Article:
Not to be confused with London Bridge (that’s falling down), Tower Bridge is the fancy one that splits in the middle making it possible for boats to pass through. The foot paths are often crowded with tourists taking obligatory selfies on the bridge, but don’t let that deter you from walking across and marveling at the architecture.
Tower of London
Anne Boleyn was just one of the many people held and beheaded at the Tower during its 1000-year history. Located on the northern end of Tower Bridge, it’s easy to get to if wandering around the town. I didn’t get a chance to head inside the Tower of London as I arrived too late, but it’s on my list of things to see when I return.
King’s Cross Station
This is another spot for Harry Potter fans. Head to the shop at Platform 9 ¾ located in the arrivals hall.
If you’re lucky you’ll get to catch a train near platforms 4 and 5 which is where the iconic platform was filmed.
Also known as ‘shopper’s heaven’, Oxford St is the epitome of hectic. You’ll have to push past the hordes of people who are desperate to get their shopping fix in on one of London’s busiest streets.
Natural History Museum
Get organised and clear your schedule for at least three hours before heading to the Natural History Museum. If you want to learn about the earth, dinosaurs, animals and evolution then look no further. There’s so much to see and discover that time can escape you so go early. Be sure to watch your footing as stepping on a small child is heavily discouraged.
Kensington Palace is the official London residence of Prince William and Kate, and Prince Harry (amongst others). The public can visit some parts of the Palace (for a fee) but thanks to three school excursions I decided against going inside when I visited. A statue of Queen Victoria sits at the gate at the Eastern entrance to the Palace.
Hyde Park and Kensington Gardens
Hyde Park and Kensington Gardens are separated by a road that runs through the middle of the parks. There’s plenty of birds to see, as well as cheeky squirrels that are always in search of food.
Give yourself a few hours to meander around the park and see some of the statues that are scattered around, including the Peter Pan statue.
Green Park / St James’s Park (FWT)
Green Park sits to the North of Buckingham Palace, and St James’s Park to the East. If you want to get some exercise in and run around then head to Green Park. If you’re just interested in seeing seagulls and ducks, then head to St James’s Park instead.
Wellington Arch and Australian War Memorial
The corner of Green Park is home to numerous memorials, statues and archways. I only photographed two, but there’s plenty more to see.
Harrods is an iconic department store that is incredibly easy to get lost in. After allowing myself to get distracted by the jewellery, I tried desperately to search for a café to have scones with jam and cream. Eventually I was pointed to one of their 28 restaurants, but quickly gave up on my idea when I saw the price of scones with jam and cream (£15) so I tried to find my way back through the maze to the exit.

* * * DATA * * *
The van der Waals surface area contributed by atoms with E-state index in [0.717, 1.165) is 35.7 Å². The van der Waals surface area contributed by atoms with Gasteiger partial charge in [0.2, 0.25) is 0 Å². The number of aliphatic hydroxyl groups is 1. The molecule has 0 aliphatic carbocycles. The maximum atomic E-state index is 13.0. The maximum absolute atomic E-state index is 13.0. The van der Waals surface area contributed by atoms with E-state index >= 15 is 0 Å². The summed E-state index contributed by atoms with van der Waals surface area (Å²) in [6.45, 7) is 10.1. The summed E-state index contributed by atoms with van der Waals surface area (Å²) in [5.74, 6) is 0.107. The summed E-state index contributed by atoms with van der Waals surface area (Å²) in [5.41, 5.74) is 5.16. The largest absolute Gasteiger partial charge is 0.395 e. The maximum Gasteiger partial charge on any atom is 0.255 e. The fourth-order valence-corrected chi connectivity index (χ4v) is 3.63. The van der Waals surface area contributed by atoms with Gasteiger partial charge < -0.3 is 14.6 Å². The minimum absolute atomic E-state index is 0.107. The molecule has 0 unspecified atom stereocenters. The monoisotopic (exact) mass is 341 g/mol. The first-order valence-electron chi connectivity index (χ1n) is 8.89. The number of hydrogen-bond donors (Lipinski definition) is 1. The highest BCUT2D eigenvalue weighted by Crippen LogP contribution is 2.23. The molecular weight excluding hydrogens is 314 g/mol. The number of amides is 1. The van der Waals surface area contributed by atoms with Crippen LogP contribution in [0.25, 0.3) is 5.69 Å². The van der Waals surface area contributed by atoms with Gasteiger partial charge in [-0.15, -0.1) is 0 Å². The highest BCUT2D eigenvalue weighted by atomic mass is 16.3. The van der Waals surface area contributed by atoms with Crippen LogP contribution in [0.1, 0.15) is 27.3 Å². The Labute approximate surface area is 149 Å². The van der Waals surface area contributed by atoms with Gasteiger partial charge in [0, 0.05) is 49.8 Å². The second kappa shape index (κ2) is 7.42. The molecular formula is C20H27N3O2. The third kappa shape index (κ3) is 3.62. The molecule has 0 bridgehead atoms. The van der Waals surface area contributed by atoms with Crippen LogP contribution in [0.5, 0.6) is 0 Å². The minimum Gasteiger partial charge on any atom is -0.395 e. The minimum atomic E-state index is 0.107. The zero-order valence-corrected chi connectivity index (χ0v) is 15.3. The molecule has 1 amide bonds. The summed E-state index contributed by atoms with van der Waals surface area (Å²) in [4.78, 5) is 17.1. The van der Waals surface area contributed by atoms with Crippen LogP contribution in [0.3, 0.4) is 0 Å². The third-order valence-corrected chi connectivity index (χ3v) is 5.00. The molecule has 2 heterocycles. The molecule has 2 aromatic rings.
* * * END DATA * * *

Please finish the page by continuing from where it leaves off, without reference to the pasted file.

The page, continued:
Warner Bros Tour – The Making of Harry Potter
Harry Potter fans – look no further than the Warner Bros Tour! This is the place to go if you want to embrace your inner Harry Potter nerd and learn about the making of the movies.
There’s plenty of costumes, props and sets to see. Step into Dumbledore’s office and see the pensive up close before heading to the Gryffindor Common Room.
You can walk through part of Number 4, Privet Drive before standing outside the Potter’s house in Godric’s Hollow.
If you plan on getting the train there be sure to leave two hours early as the trains can take up to an hour to get there from London.
Homeslice Pizza Fitzrovia
Do you like pizza? Do yourself a favour and head to Homeslice Pizza. They make 20” pizzas. Do I really need to say more?
When I return…
When I return to London I have been told to visit the following places: Churchill War Rooms, London Tower, St Paul’s Cathedral, British Museum, Science Museum, and lastly – do a walking tour of old London town.
General London tips
- Get an Oyster card. The Oyster card is a card used for London transport. Whether you’re travelling by bus or train, the Oyster card will cut prices by up to 50%. They’re £5 each and you can get your money back if you return the card before leaving London.
- When travelling on the underground train (the tube), be sure to Google your journey beforehand and take note of the train line that you need to take. Some stations don’t have adequate information available on trains and rail lines so it’s easy to get confused and lost. I made sure to always know exactly what train line I was taking and the direction of travel so I could easily find my train.
- Be prepared to walk! I found London to be similar to NYC in that it’s easy to get around on foot. Walking is a great way to see the sights and discover hidden gems along the way. Just make sure you’ve got comfortable shoes on as it’s easy to get caught up in wandering and before you know it you’ve been walking for several hours.
- Shop around for food. London is an expensive city, but there are a number of cheap places to get food if you’d rather spend your money elsewhere. There are chain cafe’s such as Eat, Pret A Manger and Caffe Nero that are located on most streets. Eat was my favourite place to have a healthy and cheap lunch. If you’re on the move then head to Tesco Express and grab some lunch to go.